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HP 680n - JetDirect Print Server White Paper: Category Mistake

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reducible to or completely explicable in terms of individuals' behaviour (see emergence). Semantic
holism denies the claim that all meaningful statements about large-scale social phenomena (e.g., "The
industrial revolution resulted in urbanization") can be translated without residue into statements about
the actions, attitudes, relations, and circumstances of individuals. – Encyclopedia Britannica Online
What we will find out is that anytime security is viewed as something other than a holistic enterprise,
mistakes can undermine overall security. In short, when we treat security as a holistic enterprise, we
find the following:
People are the problem
People are the solution
Security technology can help people make good decisions about security
Security technology can help when people do not make good decisions about security
Decisions made by people can render security technology ineffective
A character in a famous movie had the words: "Those who build on people build on mud" right
before he met his demise. He was wrong because he underestimated the intense loyalty that a
person can feel towards another person. Returning to security, we can paraphrase a more correct
saying: "Those who deploy security technology without regard to people builds on mud".
Actually, talking about a specific security technology under the umbrella of the label "Security" is a
type of mistake. Let's look at what is called a category mistake.

Category Mistake

The philosopher Gilbert Ryle formally introduced the concept of applying a macro term to a micro
entity as a type of mistake – specifically, the category mistake. A common example of a category
mistake is when a tour of a university is given to a new student. The tour guide takes the new student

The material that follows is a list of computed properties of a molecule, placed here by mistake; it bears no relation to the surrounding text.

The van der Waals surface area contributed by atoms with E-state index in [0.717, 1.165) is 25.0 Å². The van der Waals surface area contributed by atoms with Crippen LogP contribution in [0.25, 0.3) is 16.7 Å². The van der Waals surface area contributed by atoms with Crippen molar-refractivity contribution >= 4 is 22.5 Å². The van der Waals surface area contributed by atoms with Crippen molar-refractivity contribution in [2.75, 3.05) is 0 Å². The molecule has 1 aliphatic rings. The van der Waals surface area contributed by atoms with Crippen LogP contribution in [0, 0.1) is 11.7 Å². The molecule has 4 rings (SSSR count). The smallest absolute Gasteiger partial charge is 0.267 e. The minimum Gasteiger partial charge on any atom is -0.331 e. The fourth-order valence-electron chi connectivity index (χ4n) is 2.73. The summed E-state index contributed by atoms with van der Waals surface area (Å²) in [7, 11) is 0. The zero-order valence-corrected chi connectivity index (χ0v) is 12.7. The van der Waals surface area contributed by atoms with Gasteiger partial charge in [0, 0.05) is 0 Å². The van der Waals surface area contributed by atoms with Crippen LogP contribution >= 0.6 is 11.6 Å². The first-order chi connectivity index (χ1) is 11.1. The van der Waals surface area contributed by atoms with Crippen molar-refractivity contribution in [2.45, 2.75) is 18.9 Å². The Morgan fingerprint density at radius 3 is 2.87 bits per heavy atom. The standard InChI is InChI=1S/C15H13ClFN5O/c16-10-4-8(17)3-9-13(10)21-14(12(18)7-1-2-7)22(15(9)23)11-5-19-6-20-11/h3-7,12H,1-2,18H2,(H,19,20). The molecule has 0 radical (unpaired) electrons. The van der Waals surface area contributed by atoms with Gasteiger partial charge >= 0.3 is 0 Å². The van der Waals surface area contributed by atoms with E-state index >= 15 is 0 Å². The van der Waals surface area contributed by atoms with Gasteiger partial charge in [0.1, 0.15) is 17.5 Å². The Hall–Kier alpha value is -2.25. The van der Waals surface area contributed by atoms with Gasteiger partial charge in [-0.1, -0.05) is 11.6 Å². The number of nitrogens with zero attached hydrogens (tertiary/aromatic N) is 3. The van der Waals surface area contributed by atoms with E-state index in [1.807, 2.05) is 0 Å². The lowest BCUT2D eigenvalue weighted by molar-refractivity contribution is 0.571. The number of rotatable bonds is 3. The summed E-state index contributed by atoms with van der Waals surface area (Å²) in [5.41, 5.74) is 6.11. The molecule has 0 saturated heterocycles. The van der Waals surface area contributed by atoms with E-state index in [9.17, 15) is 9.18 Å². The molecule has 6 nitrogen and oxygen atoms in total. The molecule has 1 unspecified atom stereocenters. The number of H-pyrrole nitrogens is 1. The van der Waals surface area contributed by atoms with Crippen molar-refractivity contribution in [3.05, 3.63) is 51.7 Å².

around the various buildings – the "school of engineering", the library, and so on. After the tour is
over, the new student says something to the effect of "that was all very nice, but where is the
university?" The new student has made a category mistake – they assumed the university was a
building (micro) rather than a series of buildings under a common goal or theme (macro).
A similar example can be made with automobiles. Let's assume that you are an automobile mechanic
and that you have completely taken apart your car in your workshop. You tell your three-year-old son
to come look at Daddy's automobile. After viewing the driveline, then engine, the wheels, and all the
various parts of the automobile, your son asks: "But Daddy, where is your automobile?" Your son has
made a category mistake.
Security analysts and consultants often make the exact same mistake without realizing it. Continuing
with our automobile example, instead of labeling the automobile parts by their common names, let's
label them SSL/TLS, Web Services, AES, and so on. A security consultant/developer/analyst making
a category mistake will often stop at SSL/TLS and claim that they have found security. This behavior
is equivalent to holding up a driveline of an automobile and claiming to have found the automobile.
Everyone reading should repeat the following to themselves:
Security is not a cryptographic algorithm
Security is not a network protocol
Security is not encryption
These are all category mistakes. Security is a holistic enterprise involving people, processes,
technology, and how they all interact. Sometimes that is hard to understand and can also be a bit
intimidating. With such a definition, how do you know where to start? For example, if you were the


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